During my childhood and young adulthood, I watched from afar the building of a dividing wall on August 13, 1961 and the tearing down of that same wall on November 9, 1989.
During the early years of the Cold War, West Berlin in Northern Germany was a geographical loophole through which thousands of East Germans fled poverty and communism to democratic West Germany and Western Europe. In response, the Communist East German authorities built a wall that encircled West Berlin in 1961.
Over the wall’s 28 year history, thousands of East Germans successfully crossed over but more than 100 people died while trying to cross the Berlin Wall.
In 1989, as the Cold War began to thaw across Eastern Europe, the spokesperson for East Berlin’s communist party announced a change in his city’s relations with the West. Starting at midnight on November 9, 1989, citizens of East Germany were free to cross the country’s borders and the wall came down. A very large piece of that concrete wall is on display in the Capital University library in Columbus.
Before 1989, it was almost impossible to visit East Germany which includes the towns Martin Luther was born, raised, educated, preached, and was the point man for the Reformation 500 years ago.
Today, it’s not a problem at all. I’ve led two bus tours in the footsteps of Luther there is no more East and West Germany – just Germany. Under the leadership of Angela Merkel, a Lutheran pastor’s daughter, the country now has the most open borders in the world.
Germany has by far welcomed more Middle Eastern refugees, especially from Syria, than any other country. And a German passport gets Germans in to 161 countries with the U.S. passport a close second, getting into 158 countries without needing to secure a Visa. In contrast, an Iraq passport gets them into 28 countries and an Afghanistan passport gets them into 25 countries.
When Paul wrote to the church in Ephesus, he recognized that a similar passport crisis was occurring within the church. Some congregations then, and perhaps now, required a certain ethnic, political and theological passport before entry or full acceptance was granted.
Racial and cultural divisions between the Jews who had come to faith in Christ and the many Gentiles now flocking to the church had reached a breaking point. Jewish Christians did not recognize the gentile passport as offering proof of full citizenship in the kingdom of God. They argued that a visa was required, and in this case, that visa was the physical passport stamp of circumcision. Since the time of Abraham, circumcision meant that one was truly an Israelite. Without that mark, the Gentiles could only be second-class citizens by comparison.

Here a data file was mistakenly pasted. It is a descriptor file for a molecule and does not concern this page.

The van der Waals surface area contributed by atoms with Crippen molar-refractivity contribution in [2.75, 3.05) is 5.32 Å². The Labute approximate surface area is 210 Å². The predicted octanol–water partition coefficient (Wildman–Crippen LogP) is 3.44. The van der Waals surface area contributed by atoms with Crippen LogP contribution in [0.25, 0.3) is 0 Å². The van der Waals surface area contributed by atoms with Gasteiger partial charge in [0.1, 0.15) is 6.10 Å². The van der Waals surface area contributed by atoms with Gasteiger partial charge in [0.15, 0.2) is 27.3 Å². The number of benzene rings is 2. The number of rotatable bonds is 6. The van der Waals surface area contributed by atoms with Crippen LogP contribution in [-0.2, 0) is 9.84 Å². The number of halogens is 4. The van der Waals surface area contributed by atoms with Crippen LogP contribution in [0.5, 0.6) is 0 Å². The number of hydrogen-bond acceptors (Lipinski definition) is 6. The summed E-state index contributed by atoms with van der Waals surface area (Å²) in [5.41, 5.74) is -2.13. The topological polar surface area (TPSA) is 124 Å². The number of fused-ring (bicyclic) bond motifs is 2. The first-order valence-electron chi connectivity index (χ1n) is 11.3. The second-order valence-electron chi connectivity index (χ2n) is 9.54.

But here's Paul intervenes in the situation like a fair-minded customs officer. As a Jew (and a former Pharisee at that) and as an apostle to the Gentiles (whose culture he also knew well), Paul understood the dilemma but also knew the solution. He proposed that the old passports held separately by Jews and Gentiles were now invalid. In Christ, there is neither Jew nor Greek, slave or free, he wrote to the Galatians.
The old covenant has been replaced by a new covenant. We are baptized into the body of Christ. We are baptized into Christ’s church. This morning, in the waters of baptism,
Adeline is baptized into the same Divinity family that her mother, Rachael was baptized into on April 28, 1991. The daughter has returned with her own daughter, joining with us in promising to raise Adeline as a baptized child of God.
Jewish passports and gentile passports are invalid, Paul said. As citizens of a new sovereign realm, you've been freely given a new passport in baptism that will get you into any community of faith any in the world.
Visit the church in Rome; they'll let you in.
Visit the church in Corinth; they'll let you in.
Visit the church in Valley City; they'll let you in.
Your old passport, your connections to a previous life, have been replaced by a new common citizenship the only qualification is faith in Christ and the only passport needed is the waters of baptism flowing over your head.
So, what does this new, incredibly powerful passport represent and what kinds of access does it open up to the rest of the world? Paul offers a short list of some of the rights and responsibilities of faithful passport holders of the sovereign realm of God.
First, this passport transcends artificial boundaries and borders. In verse 14, Paul reminded the Ephesians that Christ "in his flesh" has made both Jews and Gentiles into one group and has "broken down the dividing wall, that is, the hostility between us."
Paul may have been referring to his own house arrest in Rome -- a sojourn that allowed him time to write to the believers in Ephesus. He had been accused of bringing a Gentile into the temple in Jerusalem. Taking a non-Jew beyond a particular dividing wall in the temple was such a heinous breach of Jewish law that even the Romans permitted Jewish leaders to execute anyone who violated that sacred space. Paul was spared only because of his Roman citizenship and was given the right of appeal.
Awaiting the outcome of the appeal, he was held by authorities in Rome, and took up letter-writing.
The readers who first cracked open this scroll would have known why Paul was in prison. For them, the barrier between Jew and Gentile was best symbolized by the "dividing wall" of the temple (v. 14). But Paul announces -- and this must have come as a powerful shock -- that this dividing wall had been shattered in Christ who takes the place of the temple and enables all people to come together in him.